The author is a professional economist, bond trader, and analyst with the George Soros Institute for Economic Thinking...The book is a very worthwhile look at the concept of money as a (implicit, at least) political and social determinant and is quite topical as alternative monetary systems (mostly digitalized) like Bit Coin and competitors are garnering much attention. While the book does not address those new developments, it's clear that the digitalized coin systems imply acceptance of the orthodox understanding of money as a commodity.

So is this:

A) yet another Soros funded attack on Republicans (probably, but it's unusual in that the author doesn't attempt to conceal that connection as is usually done in Soros' political activity).

B) yet another bit coin thread

C) Both A and B

(obviously the answer is C)

Re:Author's and submitter's agenda (1)

minstrelmike (1602771) | about 8 months ago | (#46625993)

Money is not a commodity. That was actually the basis for the first revolt against the new American government of George Washington's.
They implemented a tax on corn liquor but jars of corn liquor were actually trade items--dollar bills if you will--because they didn't go bad
America essentially taxed you on the bills you used to pay. That's complete different than taxing your income or your net worth.

For anyone who thinks monetary policy matters globally or that the gold standard or bitcoin have any sort of control over economics, they haven't actually thought thru econ from basic principles.It is not part of any economics class whatsoever so don't be shocked.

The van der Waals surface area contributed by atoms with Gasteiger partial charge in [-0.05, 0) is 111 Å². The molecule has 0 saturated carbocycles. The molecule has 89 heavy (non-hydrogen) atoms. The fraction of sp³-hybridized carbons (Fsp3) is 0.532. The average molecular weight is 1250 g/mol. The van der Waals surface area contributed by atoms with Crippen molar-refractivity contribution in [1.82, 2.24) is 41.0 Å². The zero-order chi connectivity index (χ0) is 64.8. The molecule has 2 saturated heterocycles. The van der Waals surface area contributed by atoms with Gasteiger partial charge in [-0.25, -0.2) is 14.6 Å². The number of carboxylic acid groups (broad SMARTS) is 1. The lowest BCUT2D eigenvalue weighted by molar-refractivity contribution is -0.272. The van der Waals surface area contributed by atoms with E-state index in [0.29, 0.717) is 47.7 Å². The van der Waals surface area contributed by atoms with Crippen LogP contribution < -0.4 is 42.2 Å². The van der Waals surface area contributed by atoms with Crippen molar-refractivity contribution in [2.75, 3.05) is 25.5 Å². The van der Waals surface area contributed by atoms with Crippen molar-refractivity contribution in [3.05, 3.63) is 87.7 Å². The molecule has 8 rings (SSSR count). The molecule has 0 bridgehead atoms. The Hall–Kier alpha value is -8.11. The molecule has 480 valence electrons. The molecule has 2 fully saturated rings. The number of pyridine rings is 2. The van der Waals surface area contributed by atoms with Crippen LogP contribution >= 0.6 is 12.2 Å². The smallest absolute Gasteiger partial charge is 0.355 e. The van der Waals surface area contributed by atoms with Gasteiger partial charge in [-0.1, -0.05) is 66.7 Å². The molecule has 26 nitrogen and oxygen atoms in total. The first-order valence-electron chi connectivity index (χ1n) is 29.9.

1. First assume the total worth of everything in the world is 5 trillion dollars or be as accurate as you wish.
2. Next, assume the total worth of everything in the world is just 5 dollars.
3. Now explain how the trading situation between different resources is modified simply because we change our idea of what money itself is worth. Eggs aren't worth any different in relation to bacon and gasoline than they were before or after the monetary change.

Re:Author's and submitter's agenda (1)

Marc D Hall (3600315) | about 8 months ago | (#46631721)

1. First assume the total worth of everything in the world is 5 trillion dollars or be as accurate as you wish. 2. Next, assume the total worth of everything in the world is just 5 dollars.

This is an interesting thought experiment but it has no connection with reality. Money isn't created or issued by someone deciding that everything is worth whatever. It's like saying "imagine all metres were an inch long". That won't make everyone think it.

"George Soros Institute for Economic Thinking" (-1, Troll)

Anonymous Coward | about 8 months ago | (#46624009)

And there's where I stopped reading.